Friday, September 13, 2013
Core and The Core: Loosey Goosey
The last time I looked, the Wikipedia stub “Core (novel)” notes that my novel Core was published in 1993 and says, “A 2003 film, The Core, was loosely based on this novel.”
Pretty loose, all right, since I never heard of the movie until I saw the poster in a multiplex. But that’s a relief: in a 2009 “poll of hundreds of scientists about bad sci-fi films,” in a National Academy of Sciences initiative led by actor and former chemist Dustin Hoffman (Wikipedia again), “The Core was voted the worst.”
It would be nice to shake the association, although that’s not easy. Titles can’t be copyrighted, and neither can ideas. In the case of a novel, what can be copyrighted are the words, and The Core doesn’t use Core’s words. There are, however, an unusual number of coincidences.
In both novel and movie, the plot is set in motion by the unusually rapid collapse of the Earth’s magnetic field, an event that usually takes thousands of years, occurs infrequently, and is often followed by a reversal of the magnetic poles. In both novel and movie, scientists address this monumental inconvenience by drilling a hole to Earth’s liquid outer core — in Core they use drilling tools, in The Core they ride down in a ship.
In both novel and movie, a new kind of hard, refractory material is essential to the effort — Core calls it hudderite after its inventor, The Core calls it “unobtainium,” which made some people think the movie was an intentional comedy. (Probable inspiration: the temporary names given newly discovered elements, element 117 being ununseptium, 118 ununoctium, and so on.)
And in both novel and movie, the collapsed magnetic field is restored by setting off nuclear bombs in the liquid iron core — in Core to trigger vortices and restart the geodynamo, in The Core to re-spin the solid nickel-iron inner core (a puzzling approach, since the inner core’s very slow spin does not contribute to the magnetic field).
As far as I know, the quick collapse of Earth’s magnetic field had never been used in fiction before I wrote Core. Reversals of the field’s polarity were, however, a lively subject in geology. Rob Coe, Michel Prévot, and Pierre Camps had been studying magnetic orientations frozen into the thin layers of iron-rich basalt that make up Steens Mountain in Southeastern Oregon (an area I know well) and, two years after the novel appeared, they published in Nature “New evidence for extraordinarily rapid change of the geomagnetic field during a reversal.”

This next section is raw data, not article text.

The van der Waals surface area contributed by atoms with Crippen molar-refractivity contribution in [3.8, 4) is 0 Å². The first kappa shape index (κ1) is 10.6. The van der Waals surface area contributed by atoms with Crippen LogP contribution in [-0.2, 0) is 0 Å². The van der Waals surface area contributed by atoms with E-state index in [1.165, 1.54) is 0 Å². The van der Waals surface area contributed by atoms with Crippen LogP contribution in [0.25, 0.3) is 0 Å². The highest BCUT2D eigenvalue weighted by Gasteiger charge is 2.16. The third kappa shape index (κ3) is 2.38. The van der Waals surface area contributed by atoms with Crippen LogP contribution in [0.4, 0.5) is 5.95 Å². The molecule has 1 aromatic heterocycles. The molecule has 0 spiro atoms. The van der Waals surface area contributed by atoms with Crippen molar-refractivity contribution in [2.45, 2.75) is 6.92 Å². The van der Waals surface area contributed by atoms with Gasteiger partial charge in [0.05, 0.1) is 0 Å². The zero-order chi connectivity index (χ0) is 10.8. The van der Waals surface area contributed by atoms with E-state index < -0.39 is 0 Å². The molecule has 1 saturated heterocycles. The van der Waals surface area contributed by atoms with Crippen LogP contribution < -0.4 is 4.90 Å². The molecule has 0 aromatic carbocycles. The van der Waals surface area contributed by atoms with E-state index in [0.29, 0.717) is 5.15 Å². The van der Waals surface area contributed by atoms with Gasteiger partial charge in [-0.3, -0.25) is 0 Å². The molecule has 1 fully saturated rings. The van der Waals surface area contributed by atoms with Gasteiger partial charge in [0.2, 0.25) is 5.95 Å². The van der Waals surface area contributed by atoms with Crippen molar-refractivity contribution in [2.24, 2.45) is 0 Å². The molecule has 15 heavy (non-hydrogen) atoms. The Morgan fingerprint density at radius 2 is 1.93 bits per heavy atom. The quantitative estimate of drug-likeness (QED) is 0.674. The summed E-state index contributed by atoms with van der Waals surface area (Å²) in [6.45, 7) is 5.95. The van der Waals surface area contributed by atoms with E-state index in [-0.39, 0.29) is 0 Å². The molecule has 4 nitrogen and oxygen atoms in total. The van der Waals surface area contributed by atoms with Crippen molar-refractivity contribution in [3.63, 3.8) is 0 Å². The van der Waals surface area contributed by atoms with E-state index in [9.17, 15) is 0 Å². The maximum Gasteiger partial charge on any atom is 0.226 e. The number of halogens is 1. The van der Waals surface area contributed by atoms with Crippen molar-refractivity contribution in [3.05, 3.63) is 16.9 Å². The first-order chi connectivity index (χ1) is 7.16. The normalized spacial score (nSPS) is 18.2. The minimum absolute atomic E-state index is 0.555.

Earth’s magnetic field deflects many charged particles from the solar wind and cosmic rays, which would otherwise not only expose the planet to more particle radiation (although most shielding is from the atmosphere) but impact the ozone layer and expose the surface to more ultraviolet radiation as well, particularly at high altitudes.
What would happen if the field suddenly collapsed? Here’s where the coincidences between Core and The Core take divergent paths.
In the novel the chief threats are burns, radiation sickness, and eventually cancer, particularly at high altitudes, and occasional solar flares that wreak havoc on communications. One minor incident involves an iron shed and a flock of confused pigeons, which depend to some extent on the magnetic field for navigation; elsewhere, and offstage, some Boy Scouts get lost.
What would not be the consequences? Failed pacemakers, lightning storms, mass bird suicides, or planes falling from the sky. At one point in the movie, geophysicists Josh Keyes (Aaron Eckhart) and Conrad Zimsky (Stanley Tucci) list some of the dangers they expect:
Keyes: So now you get all this high weirdness. We’ve got electromagnetic pulses that fry pacemakers, overload bird navigational senses…. As the EM field becomes more and more unstable, we’ll start seeing isolated incidents – one plane will fall from the sky, then two, then, in a few months, anything, everything electronic will be fried.
Zimsky: Static discharges in the atmosphere will create superstorms with hundreds of lightning strikes per square mile…. The Earth’s EM field shields us from solar radiation. When that shield collapses, microwave radiation will scour the planet.
Last I heard, airplanes aren’t held aloft by magnetism, and lightning strikes are electrical (not magnetic) discharges. The chief dangers to pacemakers are strong magnetic fields, so one might ask how the absence of Earth’s relatively weak field could “fry” pacemakers. Not to mention that the sun’s microwave radiation (as opposed to energetic ultraviolet radiation) wouldn’t bother a fly.
But wait! Keyes and Zimsky aren’t talking about the magnetic field after all. They’re talking about something they call the EM (electromagnetic) field. Whatever that is, it’s not the geomagnetic field whose collapse we’ve carelessly assumed is causing their problems.
Whatever it is that actually collapses in The Core, it takes a heroic journey to fix it. More on that in the next post.